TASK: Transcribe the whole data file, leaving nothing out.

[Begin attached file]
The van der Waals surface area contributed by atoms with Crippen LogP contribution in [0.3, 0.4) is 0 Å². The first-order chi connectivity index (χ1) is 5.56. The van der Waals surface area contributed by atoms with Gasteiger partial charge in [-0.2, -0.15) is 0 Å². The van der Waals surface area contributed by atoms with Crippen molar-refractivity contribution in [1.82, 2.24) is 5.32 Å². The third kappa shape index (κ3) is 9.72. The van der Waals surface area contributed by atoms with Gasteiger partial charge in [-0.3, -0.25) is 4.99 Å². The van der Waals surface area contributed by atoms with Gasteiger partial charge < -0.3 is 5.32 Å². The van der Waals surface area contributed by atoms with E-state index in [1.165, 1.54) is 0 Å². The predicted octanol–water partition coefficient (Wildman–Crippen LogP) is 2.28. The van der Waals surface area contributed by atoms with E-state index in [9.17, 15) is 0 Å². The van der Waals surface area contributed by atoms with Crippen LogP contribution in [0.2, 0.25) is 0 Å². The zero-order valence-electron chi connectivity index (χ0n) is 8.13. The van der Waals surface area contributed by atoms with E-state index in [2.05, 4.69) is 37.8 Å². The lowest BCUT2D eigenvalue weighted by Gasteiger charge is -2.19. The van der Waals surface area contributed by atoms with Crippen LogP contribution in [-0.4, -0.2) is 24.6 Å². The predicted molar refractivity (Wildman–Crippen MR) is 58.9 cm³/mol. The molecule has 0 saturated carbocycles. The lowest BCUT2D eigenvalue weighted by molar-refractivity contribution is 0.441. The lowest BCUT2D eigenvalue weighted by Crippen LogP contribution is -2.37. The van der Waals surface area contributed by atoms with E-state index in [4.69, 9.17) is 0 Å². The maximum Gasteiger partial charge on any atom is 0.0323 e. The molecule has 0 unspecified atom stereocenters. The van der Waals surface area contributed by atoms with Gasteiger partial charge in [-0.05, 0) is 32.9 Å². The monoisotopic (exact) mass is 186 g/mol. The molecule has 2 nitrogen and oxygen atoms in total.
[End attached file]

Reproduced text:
The van der Waals surface area contributed by atoms with Crippen LogP contribution in [0.3, 0.4) is 0 Å². The first-order chi connectivity index (χ1) is 5.56. The van der Waals surface area contributed by atoms with Gasteiger partial charge in [-0.2, -0.15) is 0 Å². The van der Waals surface area contributed by atoms with Crippen molar-refractivity contribution in [1.82, 2.24) is 5.32 Å². The third kappa shape index (κ3) is 9.72. The van der Waals surface area contributed by atoms with Gasteiger partial charge in [-0.3, -0.25) is 4.99 Å². The van der Waals surface area contributed by atoms with Gasteiger partial charge < -0.3 is 5.32 Å². The van der Waals surface area contributed by atoms with E-state index in [1.165, 1.54) is 0 Å². The predicted octanol–water partition coefficient (Wildman–Crippen LogP) is 2.28. The van der Waals surface area contributed by atoms with E-state index in [9.17, 15) is 0 Å². The van der Waals surface area contributed by atoms with Crippen LogP contribution in [0.2, 0.25) is 0 Å². The zero-order valence-electron chi connectivity index (χ0n) is 8.13. The van der Waals surface area contributed by atoms with E-state index in [2.05, 4.69) is 37.8 Å². The lowest BCUT2D eigenvalue weighted by Gasteiger charge is -2.19. The van der Waals surface area contributed by atoms with Crippen LogP contribution in [-0.4, -0.2) is 24.6 Å². The predicted molar refractivity (Wildman–Crippen MR) is 58.9 cm³/mol. The molecule has 0 saturated carbocycles. The lowest BCUT2D eigenvalue weighted by molar-refractivity contribution is 0.441. The lowest BCUT2D eigenvalue weighted by Crippen LogP contribution is -2.37. The van der Waals surface area contributed by atoms with E-state index in [4.69, 9.17) is 0 Å². The maximum Gasteiger partial charge on any atom is 0.0323 e. The molecule has 0 unspecified atom stereocenters. The van der Waals surface area contributed by atoms with Gasteiger partial charge in [-0.05, 0) is 32.9 Å². The monoisotopic (exact) mass is 186 g/mol. The molecule has 2 nitrogen and oxygen atoms in total.